I joined the Design Team of the Chatterbox paper company in the summer of 2005. Just before Christmas that year, we were each given an unusual assignment. (Chatterbox was always a company that reached at the heart of scrapbooking - the why as much as the how).

The Assignment: Intentions

Here's our assignment, in two steps:  

  1. Think of something that you've always intended to do in scrapbooking, but just haven't, and then DO THAT THING.
  2. Create a project about what we did, and our experience.

My Take: Ruined Wedding Photos

I thought for a little while of what project I could do, and one morning (December 23, 2005, I remember it clearly), I woke up knowing EXACTLY what I needed to do. 

Backstory. Insert wavy transition and backstory music. "It all began...."

Jared and I got married on June 16, 2000. That was 15 years ago, as of just a couple weeks. He's the man of my dreams and the love of my life. And it was our great honor to be married in the Mt. Timpanogos LDS temple by my dear sweet grandfather, Seth Bills. 

I LOVE my grandparents. They were (and are) two of the Great Trees of my life, and I grew up in their shade right next door. My wedding was a perfect day. My reception the next day in my grandparents' backyard was a perfect Idaho summer evening. Cloudless and warm and golden as the sun set among their beautiful trees and flowers. If you have never been to southeast Idaho in the summer, you really need to go. It is absolutely GORGEOUS. Just be sure to get out before October when Father Winter slams the door again. ;)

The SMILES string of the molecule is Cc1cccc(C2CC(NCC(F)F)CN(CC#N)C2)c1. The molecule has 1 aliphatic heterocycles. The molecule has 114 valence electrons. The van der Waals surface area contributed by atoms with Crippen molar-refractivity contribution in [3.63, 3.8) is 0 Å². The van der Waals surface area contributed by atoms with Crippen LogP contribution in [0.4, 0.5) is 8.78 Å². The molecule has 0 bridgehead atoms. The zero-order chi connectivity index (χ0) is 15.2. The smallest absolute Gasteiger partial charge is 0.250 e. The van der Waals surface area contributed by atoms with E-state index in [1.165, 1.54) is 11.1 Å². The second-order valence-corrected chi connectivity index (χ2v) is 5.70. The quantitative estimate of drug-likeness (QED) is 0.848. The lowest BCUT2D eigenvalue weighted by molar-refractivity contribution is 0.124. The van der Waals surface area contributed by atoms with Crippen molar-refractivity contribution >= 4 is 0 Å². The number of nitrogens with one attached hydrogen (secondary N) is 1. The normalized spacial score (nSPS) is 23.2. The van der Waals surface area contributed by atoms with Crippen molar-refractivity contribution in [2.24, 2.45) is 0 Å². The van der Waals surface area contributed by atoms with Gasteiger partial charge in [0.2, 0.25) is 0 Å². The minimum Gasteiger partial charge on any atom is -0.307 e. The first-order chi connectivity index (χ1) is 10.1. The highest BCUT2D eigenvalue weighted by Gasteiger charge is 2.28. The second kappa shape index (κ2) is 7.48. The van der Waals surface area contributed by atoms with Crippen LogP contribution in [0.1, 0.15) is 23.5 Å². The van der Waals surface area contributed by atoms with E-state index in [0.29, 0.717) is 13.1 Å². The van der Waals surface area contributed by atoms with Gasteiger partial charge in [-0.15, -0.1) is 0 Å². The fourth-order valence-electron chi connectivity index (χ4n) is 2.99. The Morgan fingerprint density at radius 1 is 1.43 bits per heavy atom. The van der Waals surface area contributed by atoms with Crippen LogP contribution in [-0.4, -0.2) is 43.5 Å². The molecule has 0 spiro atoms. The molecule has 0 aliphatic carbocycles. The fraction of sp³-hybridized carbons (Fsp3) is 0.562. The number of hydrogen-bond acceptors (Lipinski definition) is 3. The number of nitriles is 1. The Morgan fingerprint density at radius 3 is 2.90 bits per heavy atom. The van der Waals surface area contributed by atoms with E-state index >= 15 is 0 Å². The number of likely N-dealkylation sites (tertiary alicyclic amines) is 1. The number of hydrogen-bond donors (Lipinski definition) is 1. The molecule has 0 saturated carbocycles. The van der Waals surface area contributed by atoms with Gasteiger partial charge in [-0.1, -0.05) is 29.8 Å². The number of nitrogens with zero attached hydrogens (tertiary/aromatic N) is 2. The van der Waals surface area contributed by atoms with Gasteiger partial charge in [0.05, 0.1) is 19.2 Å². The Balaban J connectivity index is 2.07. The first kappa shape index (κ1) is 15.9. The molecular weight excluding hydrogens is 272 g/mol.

Fast forward, and in July 2000 I am living in Minnesota, when I received both prints AND NEGATIVES from our photographer (a thing I still consider to be the best part of this miracle). I wasn't a scrapbooker then (it would be four more years, when Rowen was born), but I wanted to put the pictures someplace special. I bought a really great album with these cool lumpy handmade pressed-cotton pages. Very organic, very cool. Totally not acid-free. Totally water-absorbent. See where this is going? I adhered the photos to the pages with some random combination of photo corners and glue and thought to myself that I'd done a pretty bang-up job of the thing. Well, then I left the album sitting on top of our little bookcase beside the sliding glass door. Our tiny apartment had only a small air-conditioning unit, so we spent most of the (wet, hot, humid) Minnesota summer and fall with that sliding door open.

Fast-forward to spring-ish of 2001 when I pulled out the album again and opened (tried to open) pressed-cotton pages pages soaked with four months of humidity and rain. Most of them were stuck together with water damage, and ALL of my wedding photos were ruined. I cried. I shook my fist at Minnesota. I probably stormed around a bit. 

And then I remembered I had the negatives! I could just get them (all 300 of them) reprinted. Any time I wanted. And anytime never seemed to come.

I intended a few times to get the photos reprinted. I thought about it quite a few times over the next FOUR YEARS at least, and I actually ventured into Walgreen's one day sometime in early 2004 and asked the clerk what it would take to reprint them. Obviously this person didn't want to do the job, so they said, "Why don't you wait until the prints go on sale?" I left with my envelope of negatives, and TRUE CONFESSION TIME they proceeded to ride around in the armrest of my car for the next year and a half. I know. I still cringe to tell it. I completely forgot about the negatives to my ruined wedding photos for another long time.

My Project: Getting Wedding Photos Reprinted